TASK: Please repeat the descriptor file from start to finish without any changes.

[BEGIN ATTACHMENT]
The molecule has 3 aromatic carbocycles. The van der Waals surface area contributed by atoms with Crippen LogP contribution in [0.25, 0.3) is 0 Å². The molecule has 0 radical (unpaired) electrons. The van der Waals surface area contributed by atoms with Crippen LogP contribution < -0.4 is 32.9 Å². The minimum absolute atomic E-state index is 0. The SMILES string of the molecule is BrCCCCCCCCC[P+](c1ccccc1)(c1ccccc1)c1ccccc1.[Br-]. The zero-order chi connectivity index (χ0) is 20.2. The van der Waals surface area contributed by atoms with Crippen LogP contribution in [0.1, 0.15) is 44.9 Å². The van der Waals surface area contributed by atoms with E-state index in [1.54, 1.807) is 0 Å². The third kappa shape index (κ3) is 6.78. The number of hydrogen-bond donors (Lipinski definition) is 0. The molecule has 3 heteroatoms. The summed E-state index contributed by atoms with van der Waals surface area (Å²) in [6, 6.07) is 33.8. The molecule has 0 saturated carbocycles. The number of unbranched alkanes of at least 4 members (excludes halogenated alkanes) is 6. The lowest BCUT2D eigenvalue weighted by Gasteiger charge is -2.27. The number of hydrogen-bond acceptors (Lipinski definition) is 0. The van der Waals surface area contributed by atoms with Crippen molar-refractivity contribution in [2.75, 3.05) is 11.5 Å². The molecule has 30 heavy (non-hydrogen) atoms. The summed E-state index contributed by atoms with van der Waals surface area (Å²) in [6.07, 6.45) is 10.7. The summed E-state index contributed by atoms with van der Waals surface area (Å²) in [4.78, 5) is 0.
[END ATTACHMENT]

The molecule has 3 aromatic carbocycles. The van der Waals surface area contributed by atoms with Crippen LogP contribution in [0.25, 0.3) is 0 Å². The molecule has 0 radical (unpaired) electrons. The van der Waals surface area contributed by atoms with Crippen LogP contribution < -0.4 is 32.9 Å². The minimum absolute atomic E-state index is 0. The SMILES string of the molecule is BrCCCCCCCCC[P+](c1ccccc1)(c1ccccc1)c1ccccc1.[Br-]. The zero-order chi connectivity index (χ0) is 20.2. The van der Waals surface area contributed by atoms with Crippen LogP contribution in [0.1, 0.15) is 44.9 Å². The van der Waals surface area contributed by atoms with E-state index in [1.54, 1.807) is 0 Å². The third kappa shape index (κ3) is 6.78. The number of hydrogen-bond donors (Lipinski definition) is 0. The molecule has 3 heteroatoms. The summed E-state index contributed by atoms with van der Waals surface area (Å²) in [6, 6.07) is 33.8. The molecule has 0 saturated carbocycles. The number of unbranched alkanes of at least 4 members (excludes halogenated alkanes) is 6. The lowest BCUT2D eigenvalue weighted by Gasteiger charge is -2.27. The number of hydrogen-bond acceptors (Lipinski definition) is 0. The van der Waals surface area contributed by atoms with Crippen molar-refractivity contribution in [2.75, 3.05) is 11.5 Å². The molecule has 30 heavy (non-hydrogen) atoms. The summed E-state index contributed by atoms with van der Waals surface area (Å²) in [6.07, 6.45) is 10.7. The summed E-state index contributed by atoms with van der Waals surface area (Å²) in [4.78, 5) is 0.